Film review by Claire Durrant of Free Fire, a comedy about a gun deal gone hilariously wrong and starring Sharlito Copley and Brie Larson.
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1970s Boston and two Irishmen (Cillian Murphy and Michael Smiley) have travelled across the seas to meet Justine (Brie Larson) who has organised a meeting with the flamboyant Vernon (Sharlito Copely) and Ord (Armie Hammer) who are selling them a stash of guns. But when a disagreement between members of the two sides begins, all shots are literally fired.
Review, by Claire Durrant
After the surreality of the dystopian High Rise (2015), director Ben Wheatley and writing partner Amy Jump have teamed up once again to make their most widely accessible film to date, especially in terms of its simple structure, excellent cast and heavy use of action.
Action films with hyper violence have been a popularised genre in cinema for a long period of time now, and Free Fire definitely exaggerates this fact. What you are essentially getting is a 90 minute standoff between a bunch of narcissistic idiots with access to weapons. A shoot- ’em- up narrative ensues (think of the end to Reservoir Dogs (1992), if it was stretched out to a feature length film.)
When the bullets start firing, the pain is felt and is realistically approached. Unlike most action films in which the lead will either get shot and merely shrug it off or bullets miss them entirely (can anyone actually shoot John Wick, 2015?) in Free Fire gun wounds have a lasting effect.
Every character is slowly bleeding, but are still playable in the game of survival. Ord at one point remarks that it would take over an hour before their wounds become problematic. By the third act, those who are still breathing are having to agonisingly drag themselves across the floor. Yet, there is a sort of schadenfreude to watching these despicable people suffer.
At a recent Q&A I attended, Wheatley commented that Sam Raimi, and particularly Evil Dead 2 (1987) were big inspirations for him. I believe this is evidently seen in scenes in which gore is juxtaposed with humour. Certain moments will have you cringing in horror and laughing at the same time.
However, the humour isn’t limited to the action alone, it’s when the guns are silent and everyone is catching their breath that we get the better character moments. Bullets are replaced with witty and quippy dialogue.
Hammer, who is sporting a beautiful beard, has some great dialogue. He’s the calm and collected one in the absurd situation, and his suave nature contrasts against the others. Copely (who is speaking in his native South African accent) also gets a lot of laughs, both on screen and off screen! You can always hear his panicked voice even when the camera is on a different character.
But for me, what I found absolutely enjoyable is watching the smaller players and rivals Stevo (Riley) and Harry (Jack Reynor) have such a strong need to kill one another. How it all plays out in the end is sickeningly funny.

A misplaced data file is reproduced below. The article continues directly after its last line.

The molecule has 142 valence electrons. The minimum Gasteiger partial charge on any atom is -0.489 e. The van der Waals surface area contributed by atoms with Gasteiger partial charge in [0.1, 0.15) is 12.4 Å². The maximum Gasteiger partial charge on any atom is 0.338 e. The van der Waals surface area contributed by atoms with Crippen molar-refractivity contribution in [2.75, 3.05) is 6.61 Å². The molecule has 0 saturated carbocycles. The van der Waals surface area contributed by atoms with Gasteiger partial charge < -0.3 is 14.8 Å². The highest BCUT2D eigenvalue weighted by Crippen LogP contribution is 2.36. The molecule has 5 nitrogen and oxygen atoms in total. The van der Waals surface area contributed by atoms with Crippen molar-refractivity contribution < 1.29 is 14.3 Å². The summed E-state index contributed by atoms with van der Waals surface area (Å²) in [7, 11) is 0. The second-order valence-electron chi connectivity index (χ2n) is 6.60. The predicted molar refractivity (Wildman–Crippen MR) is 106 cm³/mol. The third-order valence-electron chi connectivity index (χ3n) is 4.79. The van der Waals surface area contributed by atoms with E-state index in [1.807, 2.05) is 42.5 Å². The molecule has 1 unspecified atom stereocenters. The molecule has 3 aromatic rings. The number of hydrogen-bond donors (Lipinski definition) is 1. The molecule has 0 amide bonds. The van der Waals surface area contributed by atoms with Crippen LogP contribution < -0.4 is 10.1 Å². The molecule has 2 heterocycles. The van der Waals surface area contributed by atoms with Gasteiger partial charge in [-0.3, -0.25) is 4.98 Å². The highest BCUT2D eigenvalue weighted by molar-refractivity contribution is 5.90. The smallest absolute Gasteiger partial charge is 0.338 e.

What adds another level of amusement to Ben Wheatley’s style, was that this film was entirely shot in his home town. He created an abandoned warehouse in 1970s America, in a clean warehouse in Brighton; there’s something quite delightful about that! He thanks his art department for “bringing in shit” to make the set more appropriate.
Wheatley has rightly so been acclaimed for his writing and directing talents, but for this particular film, I have to congratulate him on his editing. I think what makes this editing process particularly unique, is that fact that Wheatley cites Minecraft as a tool used.
Before filming, he mapped out the entire film on the video game first to get an indication of where each character had to be throughout the shootouts. He joked that big film companies spend ridiculous amounts of money to use 3D software in preproduction, where as he spent approximately £8.
And well it worked! Shooting his film chronologically, and using Minecraft to create a sense of order to the chaos being filmed, has ensured a effortless, stylish and slick outcome. The continuity was always spot on and you always knew where each character was despite the ongoing turmoil they were involved in – a credit to cinematographer Laurie Rose also.
Wheatley joked that he doesn’t care what critics say about his film, because he’s already got Martin Scorsese’s approval (Scorsese liked it so much he also served as an Executive Producer.) Well, I may not be the director of Taxi Driver (1976) and Goodfellas (1990), but I also found this film to be wildly entertaining. What it lacks in narrative and plot, it definitely makes up for in its editing, its script and its action.
Moral of the story? Don’t give stupid people guns!
Cast and Credits
Director: Ben Wheatley. 90 mins. Film4/Protagonist Pictures/Rook Films. (15)
Producer: Andrew Starke.
Writers: Ben Wheatley, Amy Jump.
Camera: Laurie Rose.
Music: Geoff Barrow, Ben Salisbury.
Sets: Paki Smith.
Sharlto Copely, Armie Hammer, Brie Larson, Cillian Murphy, Michael Smiley, Sam Riley, Jack Reynor, Babou Ceesay, Enzo Cilenti, Noah Taylor.